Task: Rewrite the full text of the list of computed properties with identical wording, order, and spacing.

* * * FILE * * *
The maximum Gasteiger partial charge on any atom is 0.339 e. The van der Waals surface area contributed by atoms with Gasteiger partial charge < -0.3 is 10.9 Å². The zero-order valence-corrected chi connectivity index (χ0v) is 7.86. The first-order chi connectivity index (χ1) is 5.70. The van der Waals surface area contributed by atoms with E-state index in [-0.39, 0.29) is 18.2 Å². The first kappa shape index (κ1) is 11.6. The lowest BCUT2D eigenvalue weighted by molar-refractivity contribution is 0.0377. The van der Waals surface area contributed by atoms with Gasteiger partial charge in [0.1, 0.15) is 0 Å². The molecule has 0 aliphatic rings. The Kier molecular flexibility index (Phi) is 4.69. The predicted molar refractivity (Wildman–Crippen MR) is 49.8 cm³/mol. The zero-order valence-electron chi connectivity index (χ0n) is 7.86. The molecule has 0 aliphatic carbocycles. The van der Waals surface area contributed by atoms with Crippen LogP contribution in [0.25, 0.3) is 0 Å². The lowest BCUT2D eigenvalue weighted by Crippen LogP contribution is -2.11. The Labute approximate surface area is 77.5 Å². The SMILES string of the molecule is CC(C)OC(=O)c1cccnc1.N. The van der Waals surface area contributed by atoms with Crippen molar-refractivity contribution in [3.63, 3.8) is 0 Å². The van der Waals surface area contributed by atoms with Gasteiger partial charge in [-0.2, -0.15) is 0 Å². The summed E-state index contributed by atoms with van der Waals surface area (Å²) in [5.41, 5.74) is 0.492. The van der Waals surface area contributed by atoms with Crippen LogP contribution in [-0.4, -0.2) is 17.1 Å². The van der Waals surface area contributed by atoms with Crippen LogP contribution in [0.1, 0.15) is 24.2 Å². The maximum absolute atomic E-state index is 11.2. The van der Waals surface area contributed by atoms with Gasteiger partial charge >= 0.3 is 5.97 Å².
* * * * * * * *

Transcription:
The maximum Gasteiger partial charge on any atom is 0.339 e. The van der Waals surface area contributed by atoms with Gasteiger partial charge < -0.3 is 10.9 Å². The zero-order valence-corrected chi connectivity index (χ0v) is 7.86. The first-order chi connectivity index (χ1) is 5.70. The van der Waals surface area contributed by atoms with E-state index in [-0.39, 0.29) is 18.2 Å². The first kappa shape index (κ1) is 11.6. The lowest BCUT2D eigenvalue weighted by molar-refractivity contribution is 0.0377. The van der Waals surface area contributed by atoms with Gasteiger partial charge in [0.1, 0.15) is 0 Å². The molecule has 0 aliphatic rings. The Kier molecular flexibility index (Phi) is 4.69. The predicted molar refractivity (Wildman–Crippen MR) is 49.8 cm³/mol. The zero-order valence-electron chi connectivity index (χ0n) is 7.86. The molecule has 0 aliphatic carbocycles. The van der Waals surface area contributed by atoms with Crippen LogP contribution in [0.25, 0.3) is 0 Å². The lowest BCUT2D eigenvalue weighted by Crippen LogP contribution is -2.11. The Labute approximate surface area is 77.5 Å². The SMILES string of the molecule is CC(C)OC(=O)c1cccnc1.N. The van der Waals surface area contributed by atoms with Crippen molar-refractivity contribution in [3.63, 3.8) is 0 Å². The van der Waals surface area contributed by atoms with Gasteiger partial charge in [-0.2, -0.15) is 0 Å². The summed E-state index contributed by atoms with van der Waals surface area (Å²) in [5.41, 5.74) is 0.492. The van der Waals surface area contributed by atoms with Crippen LogP contribution in [-0.4, -0.2) is 17.1 Å². The van der Waals surface area contributed by atoms with Crippen LogP contribution in [0.1, 0.15) is 24.2 Å². The maximum absolute atomic E-state index is 11.2. The van der Waals surface area contributed by atoms with Gasteiger partial charge >= 0.3 is 5.97 Å².